Editorial and design challenges posed another hurdle. The book is bilingual and cross-cultural, with different types of content — poetry and prose by him and others, hundreds of images, plus her narrative text.

The fact that Salleh is precious to so many people who feel very strongly about how he is represented was daunting, too. Anna says: “I am quite aware that despite my connections with Malaysia, I’m still very much an outsider who has been audacious enough to write a book about Malaysia’s ‘uncrowned poet laureate’.”

Anna is grateful for support from publisher John Lee of Maya Press, designer Jun Kit, and writers Saras Manickam and Lawrence Pettener, who worked on the copy editing. Both were introduced to her by Sharon Bakar after a night at Readings in KL. She also thanks her Malaysian family, from Melaka to Selangor, Singapore and Washington, DC, for sharing their memories of Salleh.

She hopes the book will travel far and wide and serve as a starting point for curious minds who wish to explore his world view, besides giving readers a deeper insight into what made him tick.

Beyond the apocryphal tales of outlandish behaviour, what did Salleh Ben Joned really stand for? “He did not provoke without reason. He was a rebel with a cause and used his incredibly well-read mind to try and make people question perceived wisdoms that he saw as deadening to the culture and prevented Malaysia from becoming the truly inclusive nation it could be. He was, in that sense, a true patriot.”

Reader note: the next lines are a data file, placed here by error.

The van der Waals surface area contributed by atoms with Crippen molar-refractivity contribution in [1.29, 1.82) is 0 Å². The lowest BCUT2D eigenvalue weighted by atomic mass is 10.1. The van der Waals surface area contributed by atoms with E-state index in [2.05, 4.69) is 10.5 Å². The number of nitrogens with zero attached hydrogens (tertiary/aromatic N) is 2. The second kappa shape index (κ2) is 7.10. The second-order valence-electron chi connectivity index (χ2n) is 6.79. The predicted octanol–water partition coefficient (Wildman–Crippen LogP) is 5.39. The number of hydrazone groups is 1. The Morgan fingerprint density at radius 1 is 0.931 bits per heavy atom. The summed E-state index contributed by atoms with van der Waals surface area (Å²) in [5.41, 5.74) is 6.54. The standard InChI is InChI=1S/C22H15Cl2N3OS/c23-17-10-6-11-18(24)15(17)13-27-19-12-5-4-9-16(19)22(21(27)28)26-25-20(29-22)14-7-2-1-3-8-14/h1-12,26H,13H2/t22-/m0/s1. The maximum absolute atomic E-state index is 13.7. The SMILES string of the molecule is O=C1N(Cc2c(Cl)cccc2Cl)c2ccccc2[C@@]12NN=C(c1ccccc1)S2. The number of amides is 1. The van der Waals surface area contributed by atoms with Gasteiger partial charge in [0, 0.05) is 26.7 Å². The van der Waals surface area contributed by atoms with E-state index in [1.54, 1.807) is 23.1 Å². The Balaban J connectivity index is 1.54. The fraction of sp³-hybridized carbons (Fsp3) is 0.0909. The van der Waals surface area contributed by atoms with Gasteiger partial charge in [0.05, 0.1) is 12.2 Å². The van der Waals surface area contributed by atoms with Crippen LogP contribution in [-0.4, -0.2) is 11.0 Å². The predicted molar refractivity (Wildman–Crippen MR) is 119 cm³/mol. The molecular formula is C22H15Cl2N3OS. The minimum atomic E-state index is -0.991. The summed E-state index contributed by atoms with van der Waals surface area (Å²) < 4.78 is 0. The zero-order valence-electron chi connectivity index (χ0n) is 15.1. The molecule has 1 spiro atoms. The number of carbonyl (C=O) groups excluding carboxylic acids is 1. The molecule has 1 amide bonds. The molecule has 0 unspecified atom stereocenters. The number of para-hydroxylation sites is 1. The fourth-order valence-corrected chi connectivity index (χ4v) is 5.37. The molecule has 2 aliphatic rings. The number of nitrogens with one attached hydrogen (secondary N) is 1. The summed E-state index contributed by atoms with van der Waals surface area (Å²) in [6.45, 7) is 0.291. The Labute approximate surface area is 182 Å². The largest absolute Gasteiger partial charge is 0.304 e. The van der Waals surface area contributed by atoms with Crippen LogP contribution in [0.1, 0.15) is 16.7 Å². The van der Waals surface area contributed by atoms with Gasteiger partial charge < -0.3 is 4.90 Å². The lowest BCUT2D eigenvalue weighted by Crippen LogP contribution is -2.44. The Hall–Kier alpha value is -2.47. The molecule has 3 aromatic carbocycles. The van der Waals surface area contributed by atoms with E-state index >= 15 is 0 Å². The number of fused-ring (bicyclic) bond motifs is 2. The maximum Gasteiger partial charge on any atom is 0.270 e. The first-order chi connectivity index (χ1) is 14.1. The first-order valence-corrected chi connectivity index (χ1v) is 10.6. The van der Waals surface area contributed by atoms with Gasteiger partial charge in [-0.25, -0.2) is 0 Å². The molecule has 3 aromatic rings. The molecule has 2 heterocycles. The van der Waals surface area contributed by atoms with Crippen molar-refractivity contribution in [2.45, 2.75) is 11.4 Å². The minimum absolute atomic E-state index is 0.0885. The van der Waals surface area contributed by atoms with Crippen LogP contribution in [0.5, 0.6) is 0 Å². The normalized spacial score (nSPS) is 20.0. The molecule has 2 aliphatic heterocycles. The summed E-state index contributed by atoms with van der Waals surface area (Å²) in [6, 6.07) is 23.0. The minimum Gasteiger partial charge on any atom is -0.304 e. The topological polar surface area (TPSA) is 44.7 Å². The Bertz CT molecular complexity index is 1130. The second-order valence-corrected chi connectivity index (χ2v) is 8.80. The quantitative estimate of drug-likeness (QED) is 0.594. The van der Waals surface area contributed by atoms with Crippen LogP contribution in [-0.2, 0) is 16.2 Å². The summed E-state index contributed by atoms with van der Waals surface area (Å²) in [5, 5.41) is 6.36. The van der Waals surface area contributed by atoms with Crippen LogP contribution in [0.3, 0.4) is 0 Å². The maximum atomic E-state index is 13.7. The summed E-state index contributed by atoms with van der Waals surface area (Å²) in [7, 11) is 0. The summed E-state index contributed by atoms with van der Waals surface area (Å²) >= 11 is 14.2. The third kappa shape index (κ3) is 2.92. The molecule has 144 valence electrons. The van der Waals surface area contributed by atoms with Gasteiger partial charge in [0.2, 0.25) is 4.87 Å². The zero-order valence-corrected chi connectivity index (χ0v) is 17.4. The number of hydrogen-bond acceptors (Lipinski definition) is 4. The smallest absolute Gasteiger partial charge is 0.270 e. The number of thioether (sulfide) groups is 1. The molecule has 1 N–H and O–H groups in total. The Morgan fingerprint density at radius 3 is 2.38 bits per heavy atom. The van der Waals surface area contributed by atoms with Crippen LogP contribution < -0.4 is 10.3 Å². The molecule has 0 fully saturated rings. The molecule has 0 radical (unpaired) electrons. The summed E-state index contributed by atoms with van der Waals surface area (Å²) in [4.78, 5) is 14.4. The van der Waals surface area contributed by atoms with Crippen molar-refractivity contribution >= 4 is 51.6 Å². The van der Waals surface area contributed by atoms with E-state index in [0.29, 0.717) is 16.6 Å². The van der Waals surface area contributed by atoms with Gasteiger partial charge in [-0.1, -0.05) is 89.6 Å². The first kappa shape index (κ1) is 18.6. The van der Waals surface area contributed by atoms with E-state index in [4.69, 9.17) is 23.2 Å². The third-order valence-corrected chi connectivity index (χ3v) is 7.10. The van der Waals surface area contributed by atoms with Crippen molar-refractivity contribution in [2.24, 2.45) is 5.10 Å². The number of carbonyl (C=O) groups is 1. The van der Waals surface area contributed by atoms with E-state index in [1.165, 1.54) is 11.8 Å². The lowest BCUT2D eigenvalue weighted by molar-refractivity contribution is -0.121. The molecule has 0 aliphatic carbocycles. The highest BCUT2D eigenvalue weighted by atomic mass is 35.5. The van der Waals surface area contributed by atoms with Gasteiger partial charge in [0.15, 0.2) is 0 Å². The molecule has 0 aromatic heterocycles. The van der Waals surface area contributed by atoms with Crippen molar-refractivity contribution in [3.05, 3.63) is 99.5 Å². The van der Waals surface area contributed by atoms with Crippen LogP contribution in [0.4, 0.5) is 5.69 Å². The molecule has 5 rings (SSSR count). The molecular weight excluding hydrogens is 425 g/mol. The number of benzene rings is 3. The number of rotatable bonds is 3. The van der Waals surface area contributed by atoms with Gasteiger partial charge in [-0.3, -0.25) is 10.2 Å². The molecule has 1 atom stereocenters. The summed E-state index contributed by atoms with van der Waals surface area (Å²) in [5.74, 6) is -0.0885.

Sieving through his personal correspondence, Anna learnt “how deeply and passionately my father felt about the world, and his place in it. Like many great people, he was full of doubt and wondered if he’d lived life as he should. Yet, he was also absolutely driven to pursue his chosen burning path”.

She is constantly mining Salleh’s archives, spread between his home in Subang Jaya, Selangor — under the care of her half-siblings Hawa and Adam [his children with third wife Halimaton Attan] and in Sydney. There are photos, personal correspondence, notebooks, articles and his unique collection of books, as well as other things he wrote, from scripts for TV3 (where he worked for a while) to essays for newspapers, journals, art catalogues, conferences and magazines.

Few know that before he became well-known for As I Please, his column in the New Straits Times that ran in the early 1990s, he wrote in Malay for Dewan Sastera and other Dewan Bahasa dan Pustaka journals under the editorship of Usman Awang, in the 1970s.

“Salleh connected with so many groups of people, from dancers and artists to actors and poets and beyond. He was so prolific in those early days and I expect there is so much more archival material out there to be discovered, collected and published.”

If that means a project for another book, Anna, who cannot imagine life without writing, is ready. When she was eight and living in Tasmania, Salleh gave her a typewriter and she started writing an epic novel about the love letters between Richard Nixon and Gerald Ford!

“It was a kind of a fantasy that mixed up all kinds of things I was obviously hearing adults talk about around me at the time. I also still have diaries written at the age of nine describing my observations of the word. I had just come to Malaysia to live with my father, when he came back in 1973. I have always written in a journal.”